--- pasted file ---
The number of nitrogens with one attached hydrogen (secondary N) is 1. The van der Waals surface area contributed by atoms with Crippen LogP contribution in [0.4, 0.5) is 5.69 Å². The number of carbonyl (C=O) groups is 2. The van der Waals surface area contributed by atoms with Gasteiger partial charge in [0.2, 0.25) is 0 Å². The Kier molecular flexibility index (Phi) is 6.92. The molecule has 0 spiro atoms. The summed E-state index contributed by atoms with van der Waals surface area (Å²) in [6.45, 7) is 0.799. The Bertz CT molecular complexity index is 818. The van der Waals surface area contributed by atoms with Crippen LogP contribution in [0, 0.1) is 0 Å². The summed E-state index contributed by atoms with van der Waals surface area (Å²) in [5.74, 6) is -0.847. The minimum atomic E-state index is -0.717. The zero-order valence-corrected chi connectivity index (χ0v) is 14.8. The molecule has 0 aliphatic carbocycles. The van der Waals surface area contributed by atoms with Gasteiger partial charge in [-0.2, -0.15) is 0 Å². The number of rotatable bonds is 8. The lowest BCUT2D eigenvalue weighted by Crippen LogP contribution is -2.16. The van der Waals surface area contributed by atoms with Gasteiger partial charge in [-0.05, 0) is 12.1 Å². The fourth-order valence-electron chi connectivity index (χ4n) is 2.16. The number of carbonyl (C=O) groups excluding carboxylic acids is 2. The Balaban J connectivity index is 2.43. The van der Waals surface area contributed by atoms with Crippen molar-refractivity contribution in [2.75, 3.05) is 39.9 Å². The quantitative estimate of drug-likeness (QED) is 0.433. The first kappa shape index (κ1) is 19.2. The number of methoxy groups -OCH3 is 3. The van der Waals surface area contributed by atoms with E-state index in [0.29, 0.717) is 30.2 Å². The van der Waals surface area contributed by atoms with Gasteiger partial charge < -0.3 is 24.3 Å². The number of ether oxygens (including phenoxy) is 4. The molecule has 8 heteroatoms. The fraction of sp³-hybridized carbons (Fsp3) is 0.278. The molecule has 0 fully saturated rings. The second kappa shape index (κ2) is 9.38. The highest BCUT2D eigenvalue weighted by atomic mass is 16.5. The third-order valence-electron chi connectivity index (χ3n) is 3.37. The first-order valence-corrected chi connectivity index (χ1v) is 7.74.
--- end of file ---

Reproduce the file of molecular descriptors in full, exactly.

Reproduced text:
The number of nitrogens with one attached hydrogen (secondary N) is 1. The van der Waals surface area contributed by atoms with Crippen LogP contribution in [0.4, 0.5) is 5.69 Å². The number of carbonyl (C=O) groups is 2. The van der Waals surface area contributed by atoms with Gasteiger partial charge in [0.2, 0.25) is 0 Å². The Kier molecular flexibility index (Phi) is 6.92. The molecule has 0 spiro atoms. The summed E-state index contributed by atoms with van der Waals surface area (Å²) in [6.45, 7) is 0.799. The Bertz CT molecular complexity index is 818. The van der Waals surface area contributed by atoms with Crippen LogP contribution in [0, 0.1) is 0 Å². The summed E-state index contributed by atoms with van der Waals surface area (Å²) in [5.74, 6) is -0.847. The minimum atomic E-state index is -0.717. The zero-order valence-corrected chi connectivity index (χ0v) is 14.8. The molecule has 0 aliphatic carbocycles. The van der Waals surface area contributed by atoms with Gasteiger partial charge in [-0.2, -0.15) is 0 Å². The number of rotatable bonds is 8. The lowest BCUT2D eigenvalue weighted by Crippen LogP contribution is -2.16. The van der Waals surface area contributed by atoms with Gasteiger partial charge in [-0.05, 0) is 12.1 Å². The fourth-order valence-electron chi connectivity index (χ4n) is 2.16. The number of carbonyl (C=O) groups excluding carboxylic acids is 2. The Balaban J connectivity index is 2.43. The van der Waals surface area contributed by atoms with Crippen molar-refractivity contribution in [2.75, 3.05) is 39.9 Å². The quantitative estimate of drug-likeness (QED) is 0.433. The first kappa shape index (κ1) is 19.2. The number of methoxy groups -OCH3 is 3. The van der Waals surface area contributed by atoms with E-state index in [0.29, 0.717) is 30.2 Å². The van der Waals surface area contributed by atoms with Gasteiger partial charge < -0.3 is 24.3 Å². The number of ether oxygens (including phenoxy) is 4. The molecule has 8 heteroatoms. The fraction of sp³-hybridized carbons (Fsp3) is 0.278. The molecule has 0 fully saturated rings. The second kappa shape index (κ2) is 9.38. The highest BCUT2D eigenvalue weighted by atomic mass is 16.5. The third-order valence-electron chi connectivity index (χ3n) is 3.37. The first-order valence-corrected chi connectivity index (χ1v) is 7.74.